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Trump, Schumacher and ‘alternative facts’

Paul Finch
  • 1 Comment

The getting of wisdom about architecture cannot be done through Twitter, says Paul Finch

What is wrong with students today? If they are not claiming to be frightened out of their wits by free-thinkers like Germaine Greer, they are demanding ‘safe spaces’ where anyone who disagrees with their world view is not allowed air-time.

The latest piece of nonsense is whether or not something described as ‘Jamaican stew’ should be banned from college canteen menus because it is not really Jamaican. It is really upsetting some students, apparently, poor diddums. Good luck with chow mein and chicken tikka masala.

Far from being evidence of the post-truth culture we are supposedly having forced upon us by Donald Trump/Darth Vader, all this looks like a combination of narrow-mindedness and that special brand of bigotry reserved to ‘students’ – all in the name of accuracy and truth which can only be identified by them.

Trying to control what the press says, and punishing people who have views different to your own, turn out to be characteristics of both the current American president and students on either side of the pond. Rather embarrassing to think they have much in common.

It would be good to think that this situation does not pertain to the world of architecture, but that is probably expecting too much. Look at the attack of the vapours prompted by Patrik Schumacher’s recent provocative polemic about ways we could think about addressing the housing shortage in London. Normally rational people appeared to see red mist before launching into vituperative criticism which came close to demanding that he be silenced; by whom was not specified.

This all came to mind in thinking about President Trump’s assertion of ‘alternative facts’ in relation to how many people attend his inauguration ceremony. His spokesperson’s claim that he got as many people turning out as President Obama was demonstrably false, thanks to aerial film – which meant the ‘alternative fact’ was at best a mistake and at worst a downright lie.

However, this is not to say that alternative facts are all lies, far from it. It would be more appropriate to use the phrase ‘additional facts’, that is to say relevant information which illuminates (and may appear sometimes to contradict) other facts in specific circumstances. Although much of the debate about these matters has centred on the reporting of news, the arguments have resonance with many other worlds, including that of architecture.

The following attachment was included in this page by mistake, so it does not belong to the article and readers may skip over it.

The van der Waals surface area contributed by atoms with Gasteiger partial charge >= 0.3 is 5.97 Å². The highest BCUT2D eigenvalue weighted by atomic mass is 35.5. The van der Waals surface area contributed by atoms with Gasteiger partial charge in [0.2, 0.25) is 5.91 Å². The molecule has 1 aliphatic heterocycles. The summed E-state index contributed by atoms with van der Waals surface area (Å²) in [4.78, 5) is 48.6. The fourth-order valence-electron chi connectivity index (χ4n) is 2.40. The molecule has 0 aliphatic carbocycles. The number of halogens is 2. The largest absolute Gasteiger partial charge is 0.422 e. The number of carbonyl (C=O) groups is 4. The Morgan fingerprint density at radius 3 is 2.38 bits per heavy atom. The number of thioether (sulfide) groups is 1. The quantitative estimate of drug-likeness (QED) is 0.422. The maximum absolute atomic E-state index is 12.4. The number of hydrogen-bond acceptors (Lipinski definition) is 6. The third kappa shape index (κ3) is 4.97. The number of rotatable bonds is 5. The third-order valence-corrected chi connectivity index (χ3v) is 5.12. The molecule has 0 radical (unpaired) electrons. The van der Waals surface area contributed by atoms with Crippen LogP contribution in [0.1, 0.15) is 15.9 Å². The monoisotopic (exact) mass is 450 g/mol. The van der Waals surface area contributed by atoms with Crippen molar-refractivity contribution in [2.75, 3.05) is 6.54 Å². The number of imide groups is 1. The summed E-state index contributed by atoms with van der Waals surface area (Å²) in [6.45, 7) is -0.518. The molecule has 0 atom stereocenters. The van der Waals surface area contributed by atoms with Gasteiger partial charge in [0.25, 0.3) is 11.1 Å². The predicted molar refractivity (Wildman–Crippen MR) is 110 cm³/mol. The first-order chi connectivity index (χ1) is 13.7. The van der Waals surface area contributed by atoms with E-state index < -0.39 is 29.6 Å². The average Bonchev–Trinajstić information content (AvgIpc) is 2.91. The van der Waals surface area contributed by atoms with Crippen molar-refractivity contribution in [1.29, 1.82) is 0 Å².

You might say that ‘facts’ about a building constitute information, the sort of thing that you see in a data file about the project. But what about the wider picture, which concerns issues beyond what is being built within a given red line? That is to say context: historical, geographical, urban and so on. Adding facts about context to facts about a building will give you not just information, but knowledge.

Adding facts about context to facts about a building will give you not just information, but knowledge

If you then add in a further set of ‘facts’, which might be about the history of the practice, the history of the building type, the nature of the programme and why it is being developed now and for whom, you begin to understand something about the truth of a project – which I would describe as the getting of wisdom on the part of those understanding and synthesising all those facts.

This is why the Twittersphere, or antisocial media as I think of it, is so hopeless as a way of communicating any sort of profound understanding about anything that matters. Needless to say, I have no wish to ban Twitter, or Instagram, or any of the other opiates of the people currently coming our way from sunny California. I do say there should be a metaphorical health warning attached to these new media: ‘May contain nuts’.

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Readers' comments (1)

  • 'May contain nuts' indeed - and the extent (or otherwise) of 'facts' about buildings is neatly illustrated in today's AJ description of a 'hidden' house in Knightsbridge - all very clever, but image 15 - the site plan - is the joker in the pack, with the 'given red line' spilling the beans on a rather different story to that portrayed by the lead image suggesting ingenious use of a 'gap site'.
    A greatly expanded basement footprint that encompasses part of the next street as well as the corner building next door, and it just goes to show that you can't necessarily take anything at face value.

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